Xavier to build first HBCU medical school in Louisiana


Breanna Henry, Staff Writer

Infographic showing that there have ben 181 students accepted into med school, 5th HBCU to have a medical school, and first HBCU in the Louisiana.

Xavier University of Louisiana will soon become the first of historically Black colleges and universities in the state to have its own medical school, and the fifth in the nation.
181 students have been accepted into their medical school since 2020, according to Xavier’s website. There is no physical progress yet, as they are still in the planning stages before the school breaks ground.
Reynold Verret, president of Xavier, said at a press conference on Jan. 17 that Xavier is partnering with Ochsner Health to bring this College of Medicine to fruition.
“The need for physicians of color is great,” Verret said. “Our purpose is to remedy prejudicial and inequitable structures in healthcare in the United States and abroad, and to embark on a journey that advances health equity for all the peoples of this nation.”
Verret also said that African Americans are only 5% of American physicians in the United States. Xavier aims to change that number.
Xaverites said they’re excited about what’s in the works. Kutemwa Masafwa, a sophomore chemistry at Xavier, said that creating a medical school would improve the quality of Xavier.
“I feel like knowing that we have a medical school will bring more attention to the undergrad side,” Masafwa said. “This might lead to them improving our current courses, and since I am in STEM, that directly impacts me.”
Masafwa said she loves her HBCU, and these operations make her even more proud to be a student at Xavier.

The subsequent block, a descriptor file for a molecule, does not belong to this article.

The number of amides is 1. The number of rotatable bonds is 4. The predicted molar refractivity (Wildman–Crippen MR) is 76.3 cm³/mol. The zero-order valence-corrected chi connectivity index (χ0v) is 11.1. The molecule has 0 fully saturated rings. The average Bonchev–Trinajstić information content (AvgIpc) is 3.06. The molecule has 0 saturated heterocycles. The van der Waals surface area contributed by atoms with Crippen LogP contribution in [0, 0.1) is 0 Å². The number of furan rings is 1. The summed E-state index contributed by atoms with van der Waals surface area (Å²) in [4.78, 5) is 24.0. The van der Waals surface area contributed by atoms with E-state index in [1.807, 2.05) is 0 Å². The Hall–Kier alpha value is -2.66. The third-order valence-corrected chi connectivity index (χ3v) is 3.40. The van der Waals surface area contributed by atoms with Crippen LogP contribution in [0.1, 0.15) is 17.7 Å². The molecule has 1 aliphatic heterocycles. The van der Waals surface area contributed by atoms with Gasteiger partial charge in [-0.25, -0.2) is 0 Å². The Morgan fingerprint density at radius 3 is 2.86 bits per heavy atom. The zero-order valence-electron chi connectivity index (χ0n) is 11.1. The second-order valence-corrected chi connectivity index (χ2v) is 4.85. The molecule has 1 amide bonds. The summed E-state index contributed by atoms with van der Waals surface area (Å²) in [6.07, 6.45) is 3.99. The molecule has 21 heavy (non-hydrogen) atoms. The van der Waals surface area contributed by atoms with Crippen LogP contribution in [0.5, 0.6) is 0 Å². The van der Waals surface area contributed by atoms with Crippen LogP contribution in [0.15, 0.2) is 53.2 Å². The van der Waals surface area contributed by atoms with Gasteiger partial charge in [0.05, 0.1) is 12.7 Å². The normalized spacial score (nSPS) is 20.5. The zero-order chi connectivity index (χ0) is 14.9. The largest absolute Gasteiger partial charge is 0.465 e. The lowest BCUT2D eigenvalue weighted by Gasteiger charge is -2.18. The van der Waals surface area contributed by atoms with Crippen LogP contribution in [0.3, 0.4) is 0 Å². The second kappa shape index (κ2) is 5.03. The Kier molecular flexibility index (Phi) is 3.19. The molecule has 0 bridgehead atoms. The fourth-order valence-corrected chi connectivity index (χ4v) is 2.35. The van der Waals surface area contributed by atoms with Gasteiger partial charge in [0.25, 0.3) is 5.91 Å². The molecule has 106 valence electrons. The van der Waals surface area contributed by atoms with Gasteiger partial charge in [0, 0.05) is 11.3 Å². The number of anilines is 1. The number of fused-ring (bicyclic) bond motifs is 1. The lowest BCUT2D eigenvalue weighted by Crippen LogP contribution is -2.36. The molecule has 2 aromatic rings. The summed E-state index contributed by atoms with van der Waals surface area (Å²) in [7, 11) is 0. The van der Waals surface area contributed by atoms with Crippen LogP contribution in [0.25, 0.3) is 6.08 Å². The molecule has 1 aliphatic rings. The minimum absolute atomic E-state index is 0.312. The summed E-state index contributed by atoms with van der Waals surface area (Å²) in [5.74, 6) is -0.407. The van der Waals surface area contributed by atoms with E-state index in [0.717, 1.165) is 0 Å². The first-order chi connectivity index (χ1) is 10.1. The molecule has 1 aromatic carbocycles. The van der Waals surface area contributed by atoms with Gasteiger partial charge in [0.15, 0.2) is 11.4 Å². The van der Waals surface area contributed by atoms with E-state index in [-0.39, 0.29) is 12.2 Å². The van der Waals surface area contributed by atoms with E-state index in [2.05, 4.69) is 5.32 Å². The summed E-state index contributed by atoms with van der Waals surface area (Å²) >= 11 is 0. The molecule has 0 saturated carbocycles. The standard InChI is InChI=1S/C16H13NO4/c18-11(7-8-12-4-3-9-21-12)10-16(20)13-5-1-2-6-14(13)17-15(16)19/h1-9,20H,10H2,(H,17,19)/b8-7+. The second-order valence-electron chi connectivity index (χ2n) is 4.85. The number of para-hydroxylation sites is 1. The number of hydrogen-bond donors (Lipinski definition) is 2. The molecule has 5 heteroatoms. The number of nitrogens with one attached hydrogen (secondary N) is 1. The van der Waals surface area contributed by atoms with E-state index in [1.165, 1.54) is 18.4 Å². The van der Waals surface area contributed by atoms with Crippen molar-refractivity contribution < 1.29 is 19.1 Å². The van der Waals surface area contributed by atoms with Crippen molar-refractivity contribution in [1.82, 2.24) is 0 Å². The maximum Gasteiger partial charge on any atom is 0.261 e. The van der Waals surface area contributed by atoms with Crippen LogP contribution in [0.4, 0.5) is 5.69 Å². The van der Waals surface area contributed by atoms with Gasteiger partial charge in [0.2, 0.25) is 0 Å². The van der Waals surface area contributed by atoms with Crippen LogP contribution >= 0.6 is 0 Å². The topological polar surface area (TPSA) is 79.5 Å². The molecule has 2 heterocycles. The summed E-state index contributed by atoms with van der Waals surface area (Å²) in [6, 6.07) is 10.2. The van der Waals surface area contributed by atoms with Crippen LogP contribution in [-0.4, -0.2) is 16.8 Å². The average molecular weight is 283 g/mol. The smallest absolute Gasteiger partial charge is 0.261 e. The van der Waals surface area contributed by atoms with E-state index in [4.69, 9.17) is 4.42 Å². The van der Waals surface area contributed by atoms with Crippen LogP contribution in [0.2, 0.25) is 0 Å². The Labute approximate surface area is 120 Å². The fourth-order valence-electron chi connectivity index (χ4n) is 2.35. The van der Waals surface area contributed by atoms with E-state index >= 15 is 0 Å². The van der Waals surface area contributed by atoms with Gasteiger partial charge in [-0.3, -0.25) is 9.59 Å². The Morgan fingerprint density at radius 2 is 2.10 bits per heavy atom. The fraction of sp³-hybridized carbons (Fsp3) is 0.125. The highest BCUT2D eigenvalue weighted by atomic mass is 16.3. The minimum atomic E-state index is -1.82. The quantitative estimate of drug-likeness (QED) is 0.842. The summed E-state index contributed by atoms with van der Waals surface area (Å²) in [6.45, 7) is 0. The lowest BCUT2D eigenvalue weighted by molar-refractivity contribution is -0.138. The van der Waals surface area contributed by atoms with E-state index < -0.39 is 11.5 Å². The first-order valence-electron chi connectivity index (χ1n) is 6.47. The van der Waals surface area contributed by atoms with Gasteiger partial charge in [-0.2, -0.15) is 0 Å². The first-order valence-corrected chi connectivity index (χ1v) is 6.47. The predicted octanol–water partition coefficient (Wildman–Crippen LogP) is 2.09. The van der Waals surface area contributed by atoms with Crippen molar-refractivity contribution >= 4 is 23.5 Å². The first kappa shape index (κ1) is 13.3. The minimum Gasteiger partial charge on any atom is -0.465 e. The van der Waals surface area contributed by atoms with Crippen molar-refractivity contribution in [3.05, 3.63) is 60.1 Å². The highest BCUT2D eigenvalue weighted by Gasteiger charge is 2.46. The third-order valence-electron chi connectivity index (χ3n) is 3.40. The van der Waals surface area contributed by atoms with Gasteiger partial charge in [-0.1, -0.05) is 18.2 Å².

“Xavier is a school of excellence,” she said. “They’re not just going to make any medical school, they’re going to make it amazing to fit our reputation.”
Although some Xaverites are excited, others are hesitant. Nasir Roberts, a junior biology pre-med major, said he and his peers are apprehensive.
“Xavier seems to struggle with managing the university as it already is, and students often suffer the most from the university’s poor management, an example being the network hack that happened last semester,” Roberts said. “I believe that the medical school is a good thing, and I hope that Xavier is able to properly manage the medical school so that it can provide opportunities to many aspiring Black doctors, but I am not sure if they will be able to handle running a medical school in addition to the current colleges in the university.”
Despite his hesitation, Roberts said he expects the medical school will still benefit students.
“I hope that they tailor their medical program to prepare students for medical school in undergrad, so that way the transition will be more seamless,” Roberts said. “I am always happy to hear about more educational opportunities being provided to Black students, however, I am cautiously optimistic.”
Layla Vital, a sophomore biology pre-med major, said creating a medical school seemed like an obvious next step for Xavier.
“It’s kind of long overdue,” Vital said. “If we’re producing the most African American doctors from our school, we might as well have our own medical school.”
Vital also noted that Xavier is rapidly expanding and has all the resources students can take advantage of.
“I’m pretty sure my graduating class won’t be able to experience the medical school, which is kind of unfortunate, “ Vital said. “But it’s kind of cool to see how future Xaverites will experience that.”
Verret said Xavier’s medical school would impact generations to come, long after they’re gone.
“Together with this historic agreement, Xavier and Ochsner have heeded the call to advance the health of this state, the nation, and the world,” Verret said.